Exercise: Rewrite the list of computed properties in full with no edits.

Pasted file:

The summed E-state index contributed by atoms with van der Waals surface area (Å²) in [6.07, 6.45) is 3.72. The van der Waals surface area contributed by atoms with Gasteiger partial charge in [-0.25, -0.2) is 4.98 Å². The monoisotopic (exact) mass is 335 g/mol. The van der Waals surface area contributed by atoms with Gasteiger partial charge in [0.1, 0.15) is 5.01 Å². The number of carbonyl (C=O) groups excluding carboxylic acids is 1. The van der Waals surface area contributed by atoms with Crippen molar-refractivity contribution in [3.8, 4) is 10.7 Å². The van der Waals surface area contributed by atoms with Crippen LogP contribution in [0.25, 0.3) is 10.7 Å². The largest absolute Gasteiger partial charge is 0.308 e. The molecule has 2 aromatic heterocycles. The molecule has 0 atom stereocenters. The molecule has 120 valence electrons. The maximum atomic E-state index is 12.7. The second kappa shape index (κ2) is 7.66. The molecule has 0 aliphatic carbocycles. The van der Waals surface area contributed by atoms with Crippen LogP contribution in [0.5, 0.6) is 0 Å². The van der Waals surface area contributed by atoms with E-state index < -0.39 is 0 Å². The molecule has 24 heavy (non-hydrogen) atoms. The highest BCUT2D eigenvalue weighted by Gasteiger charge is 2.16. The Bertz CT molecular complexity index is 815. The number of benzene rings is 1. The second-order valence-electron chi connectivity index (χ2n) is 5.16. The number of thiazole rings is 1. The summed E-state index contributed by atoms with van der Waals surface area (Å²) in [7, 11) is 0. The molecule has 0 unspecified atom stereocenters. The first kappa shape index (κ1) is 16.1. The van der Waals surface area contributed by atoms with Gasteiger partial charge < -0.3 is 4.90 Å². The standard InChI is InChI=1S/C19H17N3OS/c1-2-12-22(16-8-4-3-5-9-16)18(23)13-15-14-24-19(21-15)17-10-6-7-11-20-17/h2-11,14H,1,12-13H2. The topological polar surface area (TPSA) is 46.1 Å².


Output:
The summed E-state index contributed by atoms with van der Waals surface area (Å²) in [6.07, 6.45) is 3.72. The van der Waals surface area contributed by atoms with Gasteiger partial charge in [-0.25, -0.2) is 4.98 Å². The monoisotopic (exact) mass is 335 g/mol. The van der Waals surface area contributed by atoms with Gasteiger partial charge in [0.1, 0.15) is 5.01 Å². The number of carbonyl (C=O) groups excluding carboxylic acids is 1. The van der Waals surface area contributed by atoms with Crippen molar-refractivity contribution in [3.8, 4) is 10.7 Å². The van der Waals surface area contributed by atoms with Crippen LogP contribution in [0.25, 0.3) is 10.7 Å². The largest absolute Gasteiger partial charge is 0.308 e. The molecule has 2 aromatic heterocycles. The molecule has 0 atom stereocenters. The molecule has 120 valence electrons. The maximum atomic E-state index is 12.7. The second kappa shape index (κ2) is 7.66. The molecule has 0 aliphatic carbocycles. The van der Waals surface area contributed by atoms with Crippen LogP contribution in [0.5, 0.6) is 0 Å². The van der Waals surface area contributed by atoms with E-state index < -0.39 is 0 Å². The molecule has 24 heavy (non-hydrogen) atoms. The highest BCUT2D eigenvalue weighted by Gasteiger charge is 2.16. The Bertz CT molecular complexity index is 815. The number of benzene rings is 1. The second-order valence-electron chi connectivity index (χ2n) is 5.16. The number of thiazole rings is 1. The summed E-state index contributed by atoms with van der Waals surface area (Å²) in [7, 11) is 0. The molecule has 0 unspecified atom stereocenters. The first kappa shape index (κ1) is 16.1. The van der Waals surface area contributed by atoms with Gasteiger partial charge < -0.3 is 4.90 Å². The standard InChI is InChI=1S/C19H17N3OS/c1-2-12-22(16-8-4-3-5-9-16)18(23)13-15-14-24-19(21-15)17-10-6-7-11-20-17/h2-11,14H,1,12-13H2. The topological polar surface area (TPSA) is 46.1 Å².